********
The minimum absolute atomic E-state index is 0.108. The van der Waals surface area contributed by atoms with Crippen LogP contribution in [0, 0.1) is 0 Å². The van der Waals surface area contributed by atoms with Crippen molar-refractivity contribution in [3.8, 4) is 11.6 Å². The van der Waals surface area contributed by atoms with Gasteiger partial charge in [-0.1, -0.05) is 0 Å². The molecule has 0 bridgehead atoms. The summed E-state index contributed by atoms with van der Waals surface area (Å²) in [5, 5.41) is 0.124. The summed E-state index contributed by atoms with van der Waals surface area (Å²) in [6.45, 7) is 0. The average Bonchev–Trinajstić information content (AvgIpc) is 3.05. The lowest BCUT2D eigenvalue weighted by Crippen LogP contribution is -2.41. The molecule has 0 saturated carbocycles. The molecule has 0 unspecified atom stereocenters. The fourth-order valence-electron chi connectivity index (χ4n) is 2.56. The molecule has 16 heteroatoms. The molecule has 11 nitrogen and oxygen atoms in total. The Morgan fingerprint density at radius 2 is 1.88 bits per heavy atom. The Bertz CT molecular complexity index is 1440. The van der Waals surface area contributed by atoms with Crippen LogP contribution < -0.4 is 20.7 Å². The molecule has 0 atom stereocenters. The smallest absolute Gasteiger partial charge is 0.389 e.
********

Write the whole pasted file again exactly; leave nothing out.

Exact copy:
The minimum absolute atomic E-state index is 0.108. The van der Waals surface area contributed by atoms with Crippen LogP contribution in [0, 0.1) is 0 Å². The van der Waals surface area contributed by atoms with Crippen molar-refractivity contribution in [3.8, 4) is 11.6 Å². The van der Waals surface area contributed by atoms with Gasteiger partial charge in [-0.1, -0.05) is 0 Å². The molecule has 0 bridgehead atoms. The summed E-state index contributed by atoms with van der Waals surface area (Å²) in [5, 5.41) is 0.124. The summed E-state index contributed by atoms with van der Waals surface area (Å²) in [6.45, 7) is 0. The average Bonchev–Trinajstić information content (AvgIpc) is 3.05. The lowest BCUT2D eigenvalue weighted by Crippen LogP contribution is -2.41. The molecule has 0 saturated carbocycles. The molecule has 0 unspecified atom stereocenters. The fourth-order valence-electron chi connectivity index (χ4n) is 2.56. The molecule has 16 heteroatoms. The molecule has 11 nitrogen and oxygen atoms in total. The Morgan fingerprint density at radius 2 is 1.88 bits per heavy atom. The Bertz CT molecular complexity index is 1440. The van der Waals surface area contributed by atoms with Crippen LogP contribution < -0.4 is 20.7 Å². The molecule has 0 atom stereocenters. The smallest absolute Gasteiger partial charge is 0.389 e.